All Saints' parish church
|Marcham shown within Oxfordshire|
|Population||1,905 (2011 Census)|
|OS grid reference|
|Sovereign state||United Kingdom|
|EU Parliament||South East England|
|Website||Marcham Parish Council|
The parish includes the hamlets of Cothill 1 3⁄4 miles (2.8 km) east-northeast of the village, and Gozzard's Ford 1 1⁄2 miles (2.4 km) northeast of the village. Frilford and Garford used to be townships of Marcham parish, but are now separate civil parishes. All these parishes were part of Berkshire until the 1974 boundary changes transferred them to Oxfordshire.
Marcham parish extends about 3 1⁄2 miles (5.6 km) north–south and up to 1 1⁄2 miles (2.4 km) east–west. It is bounded to the south by the River Ock and to the east largely by Sandford Brook, a tributary of the Ock. To the west it is bounded largely by field boundaries. To the north the parish tapers almost to a point, bounded to the west by the A338 road, to the north by the A420 road and to the east by field boundaries. The land is low-lying, rising from about 177 feet (54 m) above sea level by the Ock in the south to 312 feet (95 m) at Upwood Park in the north.
In Trendles Field behind the former Noah's Ark Inn, in the extreme south-west of the parish, the remains of an Iron Age and Roman village have been excavated. Evidence has been found of round huts and grain storage pits, to which a celtic religious shrine was later added. At the end of the first century AD a stone-built Romano-British temple was built on the site of one of the huts and a smaller stone building, possibly a shrine, was built on the site of the Iron Age shrine. The temple seems to have remained in use well into the 5th century.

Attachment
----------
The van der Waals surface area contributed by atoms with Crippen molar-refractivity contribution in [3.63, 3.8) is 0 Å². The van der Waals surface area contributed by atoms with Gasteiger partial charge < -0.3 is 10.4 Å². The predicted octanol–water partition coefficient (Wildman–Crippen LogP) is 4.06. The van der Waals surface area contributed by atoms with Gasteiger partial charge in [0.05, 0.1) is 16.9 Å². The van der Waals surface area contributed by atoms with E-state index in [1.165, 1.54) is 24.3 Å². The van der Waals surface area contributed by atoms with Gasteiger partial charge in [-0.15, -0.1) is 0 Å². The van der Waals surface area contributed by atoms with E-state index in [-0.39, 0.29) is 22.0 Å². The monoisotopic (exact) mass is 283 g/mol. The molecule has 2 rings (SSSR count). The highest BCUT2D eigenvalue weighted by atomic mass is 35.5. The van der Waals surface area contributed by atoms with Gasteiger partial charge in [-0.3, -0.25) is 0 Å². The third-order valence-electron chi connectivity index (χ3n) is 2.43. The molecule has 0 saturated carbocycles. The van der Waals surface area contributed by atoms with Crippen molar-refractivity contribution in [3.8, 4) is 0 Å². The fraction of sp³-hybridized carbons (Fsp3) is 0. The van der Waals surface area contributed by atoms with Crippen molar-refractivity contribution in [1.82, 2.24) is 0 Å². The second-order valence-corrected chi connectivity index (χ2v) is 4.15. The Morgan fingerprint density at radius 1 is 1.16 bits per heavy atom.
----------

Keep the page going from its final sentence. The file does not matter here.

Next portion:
The earliest record of the manor of Marcham is from AD 965, when King Edgar the Peaceful granted to Abingdon Abbey an estate of 50 hides that included Marcham. The Domesday Book of 1086 records that the abbey still held Marcham after the Norman Conquest of England. The abbey was forced to surrender all of its estates to the Crown in 1538 in the Dissolution of the Monasteries.
The oldest parts of the Church of England Parish Church of All Saints are 13th-century, including the west tower and probably the font. The south doorway is Perpendicular Gothic from either the late 14th or early 15th century. Also Perpendicular are the timber roof of the nave and the 15th-century doorway to the west tower. The church was heavily rebuilt in 1837. It is a Grade II* listed building.
The tower has a ring of six bells. James Wells of Aldbourne, Wiltshire cast the second, fourth, fifth and tenor bells in 1816. Charles and George Mears of the Whitechapel Bell Foundry cast the treble bell in 1855. The Whitechapel Bell Foundry also cast or recast the third bell in 1988.
Hyde Farmhouse on the eastern side of the village is late 13th- or early 14th-century. It was remodelled and extended in the middle of the 16th century and again in the middle of the 17th century. It is a Grade II* listed building.
On the south side of the village is The Priory. It is mid-16th-century and a Grade II* listed building.